I am slowly being poured out, drop by drop like water in a critter sipper bottle.
That’s how I feel my life.
It is a painless process, but it stings to find out there is less water in the bottle.Time flies by quickly. Yesterday I was in the Philippines, only it wasn’t yesterday. It was six months ago. One half of the year has passed by…less water in the sipper bottle!Undoubtedly, I embrace the concept of living in the “now.” It is not good to let my eyes dwell longingly on past events, and it is equally wrong to always look forward as if better days are always ahead of me.Those who can live their lives now, embracing today with enthusiasm … those are the folks who’ve mastered the art of living.
I know without a doubt that I’m right about this. Failing to embrace the present is a mistake. No problem can be solved, no joy can be fully embraced, unless it is addressed in the present.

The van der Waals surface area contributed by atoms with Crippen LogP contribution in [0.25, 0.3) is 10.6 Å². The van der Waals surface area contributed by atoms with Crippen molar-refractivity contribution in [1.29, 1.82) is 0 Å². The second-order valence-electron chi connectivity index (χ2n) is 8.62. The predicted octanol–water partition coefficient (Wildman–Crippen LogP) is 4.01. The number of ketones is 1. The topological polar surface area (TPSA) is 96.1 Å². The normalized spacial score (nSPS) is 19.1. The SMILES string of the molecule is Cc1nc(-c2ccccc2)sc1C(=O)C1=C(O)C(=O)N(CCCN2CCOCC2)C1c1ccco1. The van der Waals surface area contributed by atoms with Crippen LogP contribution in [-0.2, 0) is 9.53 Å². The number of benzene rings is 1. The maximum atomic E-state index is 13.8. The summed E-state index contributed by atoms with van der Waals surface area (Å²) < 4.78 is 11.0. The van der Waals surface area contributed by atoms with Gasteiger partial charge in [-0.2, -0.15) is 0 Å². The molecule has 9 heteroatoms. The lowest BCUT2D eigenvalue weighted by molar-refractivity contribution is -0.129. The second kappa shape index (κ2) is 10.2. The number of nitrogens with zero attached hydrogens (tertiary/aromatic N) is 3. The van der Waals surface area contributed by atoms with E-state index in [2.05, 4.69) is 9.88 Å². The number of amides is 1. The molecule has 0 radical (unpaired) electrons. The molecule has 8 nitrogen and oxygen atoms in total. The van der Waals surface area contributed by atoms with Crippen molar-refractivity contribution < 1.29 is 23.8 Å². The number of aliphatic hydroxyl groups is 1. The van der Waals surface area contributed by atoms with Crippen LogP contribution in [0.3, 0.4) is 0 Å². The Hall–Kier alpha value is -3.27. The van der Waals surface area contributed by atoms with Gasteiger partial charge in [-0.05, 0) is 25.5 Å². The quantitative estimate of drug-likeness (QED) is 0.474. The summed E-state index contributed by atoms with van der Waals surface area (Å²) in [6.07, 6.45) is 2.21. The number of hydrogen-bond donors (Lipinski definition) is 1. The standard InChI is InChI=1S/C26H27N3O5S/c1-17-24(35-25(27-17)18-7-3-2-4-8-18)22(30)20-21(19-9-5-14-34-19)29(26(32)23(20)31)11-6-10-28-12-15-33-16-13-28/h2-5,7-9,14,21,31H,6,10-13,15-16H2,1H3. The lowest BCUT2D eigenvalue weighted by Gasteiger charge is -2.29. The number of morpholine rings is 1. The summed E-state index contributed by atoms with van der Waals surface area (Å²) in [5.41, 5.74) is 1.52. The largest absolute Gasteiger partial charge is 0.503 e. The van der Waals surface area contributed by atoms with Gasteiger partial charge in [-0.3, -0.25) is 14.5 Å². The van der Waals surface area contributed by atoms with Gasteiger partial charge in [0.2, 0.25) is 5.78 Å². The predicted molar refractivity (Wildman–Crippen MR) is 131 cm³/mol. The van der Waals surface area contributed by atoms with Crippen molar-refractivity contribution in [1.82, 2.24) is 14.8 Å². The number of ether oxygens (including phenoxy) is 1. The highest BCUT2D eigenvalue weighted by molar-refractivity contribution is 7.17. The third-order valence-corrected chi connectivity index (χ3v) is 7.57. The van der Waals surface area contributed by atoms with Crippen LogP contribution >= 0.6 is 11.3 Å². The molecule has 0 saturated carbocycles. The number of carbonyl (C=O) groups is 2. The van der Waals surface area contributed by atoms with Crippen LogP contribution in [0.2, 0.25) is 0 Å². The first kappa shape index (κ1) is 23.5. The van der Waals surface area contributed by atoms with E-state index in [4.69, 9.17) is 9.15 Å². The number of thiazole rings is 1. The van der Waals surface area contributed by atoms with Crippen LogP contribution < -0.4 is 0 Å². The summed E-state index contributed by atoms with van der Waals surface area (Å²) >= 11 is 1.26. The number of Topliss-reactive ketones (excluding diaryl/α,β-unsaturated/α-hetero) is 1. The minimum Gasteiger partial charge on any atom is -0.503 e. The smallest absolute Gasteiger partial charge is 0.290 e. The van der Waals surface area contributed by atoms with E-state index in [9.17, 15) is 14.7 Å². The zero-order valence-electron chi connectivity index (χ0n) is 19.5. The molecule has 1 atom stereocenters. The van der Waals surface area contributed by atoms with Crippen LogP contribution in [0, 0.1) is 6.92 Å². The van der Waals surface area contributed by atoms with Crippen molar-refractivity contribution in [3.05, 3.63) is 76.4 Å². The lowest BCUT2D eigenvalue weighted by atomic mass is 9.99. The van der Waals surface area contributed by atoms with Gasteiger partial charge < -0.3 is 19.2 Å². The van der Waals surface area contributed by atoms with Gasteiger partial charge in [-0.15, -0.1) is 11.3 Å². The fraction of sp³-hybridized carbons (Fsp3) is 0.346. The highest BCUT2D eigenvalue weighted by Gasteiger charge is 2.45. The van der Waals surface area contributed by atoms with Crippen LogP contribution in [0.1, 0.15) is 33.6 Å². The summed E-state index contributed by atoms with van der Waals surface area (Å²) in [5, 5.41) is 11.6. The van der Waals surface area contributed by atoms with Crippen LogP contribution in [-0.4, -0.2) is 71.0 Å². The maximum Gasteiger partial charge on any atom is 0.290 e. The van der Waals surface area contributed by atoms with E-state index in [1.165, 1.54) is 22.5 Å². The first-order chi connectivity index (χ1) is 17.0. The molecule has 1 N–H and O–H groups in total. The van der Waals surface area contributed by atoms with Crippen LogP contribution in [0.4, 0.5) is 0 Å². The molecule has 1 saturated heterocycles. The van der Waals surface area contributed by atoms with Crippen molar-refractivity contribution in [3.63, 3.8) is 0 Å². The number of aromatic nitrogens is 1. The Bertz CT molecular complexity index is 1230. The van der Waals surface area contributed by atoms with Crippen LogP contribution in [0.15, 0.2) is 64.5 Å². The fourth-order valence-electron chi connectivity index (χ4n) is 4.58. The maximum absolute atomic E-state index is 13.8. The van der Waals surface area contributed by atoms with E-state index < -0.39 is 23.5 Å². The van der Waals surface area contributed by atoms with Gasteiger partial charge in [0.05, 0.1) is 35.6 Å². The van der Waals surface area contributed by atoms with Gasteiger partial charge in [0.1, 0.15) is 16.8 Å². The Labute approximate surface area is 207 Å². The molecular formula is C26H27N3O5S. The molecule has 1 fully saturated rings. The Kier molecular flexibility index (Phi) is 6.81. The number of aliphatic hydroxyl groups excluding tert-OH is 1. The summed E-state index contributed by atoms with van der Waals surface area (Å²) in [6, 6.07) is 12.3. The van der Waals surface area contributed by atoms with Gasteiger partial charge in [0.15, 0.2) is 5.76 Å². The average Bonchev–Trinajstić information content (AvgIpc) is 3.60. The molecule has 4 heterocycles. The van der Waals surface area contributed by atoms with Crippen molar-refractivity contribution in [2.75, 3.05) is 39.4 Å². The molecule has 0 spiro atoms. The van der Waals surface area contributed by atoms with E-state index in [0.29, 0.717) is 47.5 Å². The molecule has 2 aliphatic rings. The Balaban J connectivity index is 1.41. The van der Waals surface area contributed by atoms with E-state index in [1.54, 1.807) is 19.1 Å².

This does not mean it’s wrong to have fond memories.
This does not mean it’s wrong to look forward with expectation and hope .
But it does mean that life is meant to be lived, not wished for, or remembered. Past and future are secondary aspects of life; the present is primary, and always with us.
It must be handled with care, in much the same way that one must keep his eyes on the road while driving.
But I find it so difficult to embrace the “now.” I am always looking forward, or always remembering. I find that my days slip easily into the past without having been lived with enthusiasm. Shame on me. I hope this is not true of you, but if it is, shame on you too.
Carpe diem, and darn your lethargy, your regrets, your unjustified inhibitions.
Carpe diem, and live your life. Live it today, with certainty and well-founded joy.
Tomorrow will take care of itself if you live today as it should be lived.
And you’ll see yesterday more clearly, for what it really was.